August 20, 2022 / VOLUME NO. 223

No Longer the Villain

When President Joe Biden signed the Inflation Reduction Act into law Tuesday, it wasn’t just a victory for the Democratic Party. It was a minor victory for banks. 

Why do I say that? After all, the measure aims to increase taxes through a new 1% share buyback excise tax that applies to all publicly traded companies. Banks buy back their shares often, so this will inevitably impact them, says R. Scott Siefers, managing director and senior research analyst at Piper Sandler & Co. 

In addition, the law imposes a minimum 15% corporate tax on companies that earn more than $1 billion annually. That is unlikely to have a huge impact on banks. Most already pay at least 15% on corporate taxes since the official corporate tax rate is 21%, Siefers says. U.S. banks qualify for few deductions compared to other industries and don’t usually park their money abroad to avoid paying taxes.

But what’s striking about the law is that it doesn’t go after banks specifically, says Ed Mills, managing director of Washington policy for Raymond James Financial. Instead, the target of Washington ire has moved away from banks to tech companies, which sometimes pay little to nothing in corporate taxes. That industry is the true target of the 15% corporate minimum tax. 

“It’s a victory for banks to go through a major piece of legislation and not be the target of any major provision,” he says. He should know. He served for years for Democrats such as U.S. Rep. Carolyn Maloney, D-N.Y. He also worked on a subcommittee of the U.S. House Committee on Financial Services in 2007-08 that was instrumental in bringing about the Dodd-Frank Act, one of the most substantial pieces of legislation for the banking industry in decades. “[Banks] just aren’t the villain they used to be,” Mills says. He cites banks’ participation in the Paycheck Protection Program and says they performed well during the ultimate stress test, Covid-19.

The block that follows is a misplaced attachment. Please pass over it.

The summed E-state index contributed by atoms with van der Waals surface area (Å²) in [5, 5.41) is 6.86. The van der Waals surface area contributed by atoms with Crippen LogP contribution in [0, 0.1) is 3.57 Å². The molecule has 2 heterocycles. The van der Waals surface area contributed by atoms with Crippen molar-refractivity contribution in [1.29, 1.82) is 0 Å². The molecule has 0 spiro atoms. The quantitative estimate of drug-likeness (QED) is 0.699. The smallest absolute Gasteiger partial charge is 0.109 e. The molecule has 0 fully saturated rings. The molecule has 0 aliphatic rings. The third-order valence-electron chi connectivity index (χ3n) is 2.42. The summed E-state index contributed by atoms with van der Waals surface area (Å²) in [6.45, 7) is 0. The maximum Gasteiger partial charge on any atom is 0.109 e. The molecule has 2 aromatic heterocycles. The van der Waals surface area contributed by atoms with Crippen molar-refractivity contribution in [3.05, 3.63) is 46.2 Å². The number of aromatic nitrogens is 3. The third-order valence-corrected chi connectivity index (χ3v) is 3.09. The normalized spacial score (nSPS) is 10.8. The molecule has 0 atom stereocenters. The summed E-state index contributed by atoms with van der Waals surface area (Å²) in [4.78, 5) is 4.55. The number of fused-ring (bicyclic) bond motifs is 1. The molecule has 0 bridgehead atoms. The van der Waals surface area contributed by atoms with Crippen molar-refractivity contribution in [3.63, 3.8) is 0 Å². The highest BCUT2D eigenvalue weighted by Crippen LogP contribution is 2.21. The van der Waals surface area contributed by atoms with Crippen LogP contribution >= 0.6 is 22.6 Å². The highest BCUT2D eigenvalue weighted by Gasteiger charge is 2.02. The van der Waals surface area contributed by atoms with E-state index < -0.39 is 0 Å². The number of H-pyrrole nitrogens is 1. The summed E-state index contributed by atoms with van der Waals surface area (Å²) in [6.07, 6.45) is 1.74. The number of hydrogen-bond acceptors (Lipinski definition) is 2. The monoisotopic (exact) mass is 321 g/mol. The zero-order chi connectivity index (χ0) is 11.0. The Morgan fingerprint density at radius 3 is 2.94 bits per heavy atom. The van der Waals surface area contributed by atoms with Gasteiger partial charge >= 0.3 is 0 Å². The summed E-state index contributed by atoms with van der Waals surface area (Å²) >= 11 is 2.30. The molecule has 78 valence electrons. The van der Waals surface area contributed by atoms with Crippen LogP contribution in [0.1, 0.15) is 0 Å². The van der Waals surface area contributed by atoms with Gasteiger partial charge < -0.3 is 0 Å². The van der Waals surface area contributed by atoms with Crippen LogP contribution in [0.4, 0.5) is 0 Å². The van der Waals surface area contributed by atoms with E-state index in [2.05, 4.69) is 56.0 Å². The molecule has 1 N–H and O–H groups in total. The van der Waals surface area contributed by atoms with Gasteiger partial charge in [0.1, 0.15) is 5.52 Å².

The Inflation Reduction Act isn’t a huge victory for banks when it comes to taxes. On the other hand, it could have been worse. The industry’s reputation has substantially improved in the last several years, and that’s a good thing. 

Naomi Snyder, editor-in-chief for Bank Director

RankingBanking: The Best Banks

Bank Director ranks all 300 of the largest publicly traded banks in the country and profiles some of the top performers. 

“There are multiple ways of making money in the banking market. … It’s trying to find what the key to your success is and then sticking to it.” — Rick Childs, Crowe LLP

• Naomi Snyder, editor-in-chief for Bank Director

• Emily McCormick, vice president of research for Bank Director

How Banks Can Benefit From Adopting Automation for Month-End Close

Bank accounting teams can save time and prevent mistakes by automating their month-end close.


How Banks Can Create Financially Savvy Communities

For banks, customer financial wellness is both a challenge to meet and an opportunity to seize.

How Technology Fosters Economic Opportunity and Success

Actively creating tools and programs that promote financial inclusion for historically underserved populations may be the key to long-term resilience for community banks and their markets alike.

Capital One’s Secret to Success

Capital One is a perennial top performer in Bank Director’s RankingBanking analysis, sponsored by Crowe LLP and compiled by Piper Sandler & Co.